WASHINGTON — Wholesale prices for domestically manufactured women’s and girl’s apparel fell 0.2 percent in May compared with April and were flat versus last year, the Labor Department said Tuesday in its Producer Price Index.
For all apparel, wholesale prices increased 0.1 percent in the month and 0.7 percent from the previous year.
Stoking inflation fears, prices for all U.S.-produced goods went up a seasonally adjusted 1.4 percent in May, after rising 0.2 percent in April and 1.1 percent in March. The core PPI, which excludes food and energy, increased 0.2 percent in May.
Kenneth Beauchemin, U.S. economist with Global Insight, said the questions is, “When, and to what extent, will the massive and ongoing energy price surges embed themselves in core prices, particularly core consumer prices?”
The 1.4 percent boost in all wholesale prices was higher than consensus estimates that placed the increase at 1 percent, Beauchemin noted. The core prices were in line with economists’ expectations.
The PPI does not indicate broader apparel trends, since the vast majority of apparel sold in the U.S. is imported, but price fluctuations are still notable. The Consumer Price Index for May, reported last week, showed women’s retail apparel prices were flat in April compared with the previous month and dropped 4.3 percent versus a year earlier.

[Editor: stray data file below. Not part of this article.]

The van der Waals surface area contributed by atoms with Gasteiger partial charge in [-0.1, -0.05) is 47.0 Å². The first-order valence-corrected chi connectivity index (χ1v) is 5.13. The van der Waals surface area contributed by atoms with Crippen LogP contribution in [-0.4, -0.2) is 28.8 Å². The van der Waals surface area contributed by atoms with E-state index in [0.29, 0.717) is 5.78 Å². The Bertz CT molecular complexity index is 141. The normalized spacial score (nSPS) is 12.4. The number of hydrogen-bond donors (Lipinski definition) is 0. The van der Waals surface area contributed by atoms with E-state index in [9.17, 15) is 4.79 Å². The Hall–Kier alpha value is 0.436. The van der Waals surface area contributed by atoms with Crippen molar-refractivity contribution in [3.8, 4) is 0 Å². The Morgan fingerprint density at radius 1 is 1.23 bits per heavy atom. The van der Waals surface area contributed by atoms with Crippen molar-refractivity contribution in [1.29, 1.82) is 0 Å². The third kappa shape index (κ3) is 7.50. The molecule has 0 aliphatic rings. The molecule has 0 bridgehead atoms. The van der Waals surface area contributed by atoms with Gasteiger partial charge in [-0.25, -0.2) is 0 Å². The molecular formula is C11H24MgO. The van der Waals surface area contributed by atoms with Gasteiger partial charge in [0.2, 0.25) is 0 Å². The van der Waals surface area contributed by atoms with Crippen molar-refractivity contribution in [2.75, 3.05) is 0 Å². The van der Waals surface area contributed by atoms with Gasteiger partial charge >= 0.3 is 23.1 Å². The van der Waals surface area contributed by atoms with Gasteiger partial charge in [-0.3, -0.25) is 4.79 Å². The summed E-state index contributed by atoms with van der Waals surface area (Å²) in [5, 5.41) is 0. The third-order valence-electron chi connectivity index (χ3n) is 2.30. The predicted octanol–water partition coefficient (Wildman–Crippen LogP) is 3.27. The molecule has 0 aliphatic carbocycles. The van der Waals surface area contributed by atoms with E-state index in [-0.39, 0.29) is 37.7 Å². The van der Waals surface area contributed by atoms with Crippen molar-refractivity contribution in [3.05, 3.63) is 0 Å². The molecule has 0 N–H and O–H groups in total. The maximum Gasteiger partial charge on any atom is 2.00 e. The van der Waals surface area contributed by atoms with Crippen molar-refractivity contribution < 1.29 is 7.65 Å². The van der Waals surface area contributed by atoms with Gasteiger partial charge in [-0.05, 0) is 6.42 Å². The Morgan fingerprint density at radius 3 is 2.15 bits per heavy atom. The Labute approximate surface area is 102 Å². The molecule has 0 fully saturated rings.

In the PPI report, wholesale prices for women’s and girls’ knit shirts and blouses dropped 1 percent for the month and year. Woven shirt and blouse prices increased 0.3 percent from April and 0.8 percent from last year. Wholesale prices of tailored jackets and vests gained 0.1 in the month and the year, and the cost of jeans and slacks increased 0.1 percent from April and 0.2 percent from May 2007.
Dress prices slid 0.1 percent in May, but rose 0.8 percent compared with last year. Women’s suits and pantsuits dropped 1.9 percent for the month and 0.4 percent from a year ago.
Prices for textile mill products, mainly apparel fabrics, were up 0.8 percent in May compared with April and 3.8 percent in the 12 months. Prices in the textile product mill category, primarily industrial and home furnishings fabrics, were flat compared with April and rose 1.5 percent from last year.
This story first appeared in the June 18, 2008 issue of WWD. Subscribe Today.
Inflationary pressures had a larger impact on goods deeper in the production pipeline. Synthetic fibers were up 0.7 percent in May from the previous month and 1.7 percent from last year. Yarns increased 0.5 percent compared with April and shot up 7.1 percent compared with May 2007. Greige fabric prices increased 0.2 percent from April and 2.3 percent from a year earlier. Finished fabric prices were up 1.3 percent from April and 3.4 percent year-to-year.